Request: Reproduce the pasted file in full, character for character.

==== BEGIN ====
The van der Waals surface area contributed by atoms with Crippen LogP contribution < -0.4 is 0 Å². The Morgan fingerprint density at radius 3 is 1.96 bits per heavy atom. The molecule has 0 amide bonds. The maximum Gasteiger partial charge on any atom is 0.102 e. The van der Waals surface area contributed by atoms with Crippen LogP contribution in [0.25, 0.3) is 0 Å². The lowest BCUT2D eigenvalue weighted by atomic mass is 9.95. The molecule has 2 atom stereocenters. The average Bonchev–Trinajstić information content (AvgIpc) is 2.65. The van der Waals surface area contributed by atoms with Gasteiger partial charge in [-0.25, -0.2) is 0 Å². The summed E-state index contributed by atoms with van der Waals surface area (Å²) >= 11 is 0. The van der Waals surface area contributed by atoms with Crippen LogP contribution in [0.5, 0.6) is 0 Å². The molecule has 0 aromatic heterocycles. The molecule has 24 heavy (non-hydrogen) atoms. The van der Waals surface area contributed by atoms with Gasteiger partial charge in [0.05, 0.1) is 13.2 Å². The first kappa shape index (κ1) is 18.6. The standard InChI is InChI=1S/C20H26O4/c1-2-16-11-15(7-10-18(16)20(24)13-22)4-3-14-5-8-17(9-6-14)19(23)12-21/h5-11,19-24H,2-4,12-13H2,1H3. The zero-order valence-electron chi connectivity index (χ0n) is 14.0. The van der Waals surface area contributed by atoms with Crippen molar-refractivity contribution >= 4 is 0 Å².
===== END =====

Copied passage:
The van der Waals surface area contributed by atoms with Crippen LogP contribution < -0.4 is 0 Å². The Morgan fingerprint density at radius 3 is 1.96 bits per heavy atom. The molecule has 0 amide bonds. The maximum Gasteiger partial charge on any atom is 0.102 e. The van der Waals surface area contributed by atoms with Crippen LogP contribution in [0.25, 0.3) is 0 Å². The lowest BCUT2D eigenvalue weighted by atomic mass is 9.95. The molecule has 2 atom stereocenters. The average Bonchev–Trinajstić information content (AvgIpc) is 2.65. The van der Waals surface area contributed by atoms with Gasteiger partial charge in [-0.25, -0.2) is 0 Å². The summed E-state index contributed by atoms with van der Waals surface area (Å²) >= 11 is 0. The van der Waals surface area contributed by atoms with Crippen LogP contribution in [0.5, 0.6) is 0 Å². The molecule has 0 aromatic heterocycles. The molecule has 24 heavy (non-hydrogen) atoms. The van der Waals surface area contributed by atoms with Gasteiger partial charge in [0.05, 0.1) is 13.2 Å². The first kappa shape index (κ1) is 18.6. The standard InChI is InChI=1S/C20H26O4/c1-2-16-11-15(7-10-18(16)20(24)13-22)4-3-14-5-8-17(9-6-14)19(23)12-21/h5-11,19-24H,2-4,12-13H2,1H3. The zero-order valence-electron chi connectivity index (χ0n) is 14.0. The van der Waals surface area contributed by atoms with Crippen molar-refractivity contribution >= 4 is 0 Å².